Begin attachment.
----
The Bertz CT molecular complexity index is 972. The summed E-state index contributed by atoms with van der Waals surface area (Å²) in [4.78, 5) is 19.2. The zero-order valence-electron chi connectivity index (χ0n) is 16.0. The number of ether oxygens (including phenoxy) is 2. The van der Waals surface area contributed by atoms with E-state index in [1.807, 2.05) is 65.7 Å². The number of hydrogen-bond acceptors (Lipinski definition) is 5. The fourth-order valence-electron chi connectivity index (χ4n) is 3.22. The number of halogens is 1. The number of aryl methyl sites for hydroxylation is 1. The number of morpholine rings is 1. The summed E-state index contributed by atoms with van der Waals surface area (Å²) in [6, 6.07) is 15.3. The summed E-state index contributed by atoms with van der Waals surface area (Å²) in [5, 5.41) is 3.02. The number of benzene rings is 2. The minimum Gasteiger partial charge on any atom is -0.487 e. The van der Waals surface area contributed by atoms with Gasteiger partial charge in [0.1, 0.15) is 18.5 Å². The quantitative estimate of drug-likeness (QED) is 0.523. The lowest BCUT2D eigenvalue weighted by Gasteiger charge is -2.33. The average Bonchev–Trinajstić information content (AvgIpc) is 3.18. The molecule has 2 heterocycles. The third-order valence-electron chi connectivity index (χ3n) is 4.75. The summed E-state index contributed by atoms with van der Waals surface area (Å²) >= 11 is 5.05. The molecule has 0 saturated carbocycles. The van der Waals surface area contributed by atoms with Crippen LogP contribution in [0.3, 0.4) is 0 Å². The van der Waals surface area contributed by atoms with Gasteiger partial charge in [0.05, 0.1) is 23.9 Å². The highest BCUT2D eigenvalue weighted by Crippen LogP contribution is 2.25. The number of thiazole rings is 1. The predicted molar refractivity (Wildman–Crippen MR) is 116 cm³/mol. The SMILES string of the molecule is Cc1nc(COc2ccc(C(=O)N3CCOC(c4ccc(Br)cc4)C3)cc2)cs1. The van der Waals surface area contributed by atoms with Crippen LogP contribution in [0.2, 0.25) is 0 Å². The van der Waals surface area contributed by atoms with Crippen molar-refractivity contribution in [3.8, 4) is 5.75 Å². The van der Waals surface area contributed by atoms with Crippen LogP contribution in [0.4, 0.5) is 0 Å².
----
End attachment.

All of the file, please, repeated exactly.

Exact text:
The Bertz CT molecular complexity index is 972. The summed E-state index contributed by atoms with van der Waals surface area (Å²) in [4.78, 5) is 19.2. The zero-order valence-electron chi connectivity index (χ0n) is 16.0. The number of ether oxygens (including phenoxy) is 2. The van der Waals surface area contributed by atoms with E-state index in [1.807, 2.05) is 65.7 Å². The number of hydrogen-bond acceptors (Lipinski definition) is 5. The fourth-order valence-electron chi connectivity index (χ4n) is 3.22. The number of halogens is 1. The number of aryl methyl sites for hydroxylation is 1. The number of morpholine rings is 1. The summed E-state index contributed by atoms with van der Waals surface area (Å²) in [6, 6.07) is 15.3. The summed E-state index contributed by atoms with van der Waals surface area (Å²) in [5, 5.41) is 3.02. The number of benzene rings is 2. The minimum Gasteiger partial charge on any atom is -0.487 e. The van der Waals surface area contributed by atoms with Gasteiger partial charge in [0.1, 0.15) is 18.5 Å². The quantitative estimate of drug-likeness (QED) is 0.523. The lowest BCUT2D eigenvalue weighted by Gasteiger charge is -2.33. The average Bonchev–Trinajstić information content (AvgIpc) is 3.18. The molecule has 2 heterocycles. The third-order valence-electron chi connectivity index (χ3n) is 4.75. The summed E-state index contributed by atoms with van der Waals surface area (Å²) >= 11 is 5.05. The molecule has 0 saturated carbocycles. The van der Waals surface area contributed by atoms with Crippen LogP contribution in [0.3, 0.4) is 0 Å². The van der Waals surface area contributed by atoms with Gasteiger partial charge in [0.05, 0.1) is 23.9 Å². The highest BCUT2D eigenvalue weighted by Crippen LogP contribution is 2.25. The number of thiazole rings is 1. The predicted molar refractivity (Wildman–Crippen MR) is 116 cm³/mol. The SMILES string of the molecule is Cc1nc(COc2ccc(C(=O)N3CCOC(c4ccc(Br)cc4)C3)cc2)cs1. The van der Waals surface area contributed by atoms with Crippen LogP contribution in [0.2, 0.25) is 0 Å². The van der Waals surface area contributed by atoms with Crippen molar-refractivity contribution in [3.8, 4) is 5.75 Å². The van der Waals surface area contributed by atoms with Crippen LogP contribution in [0.4, 0.5) is 0 Å².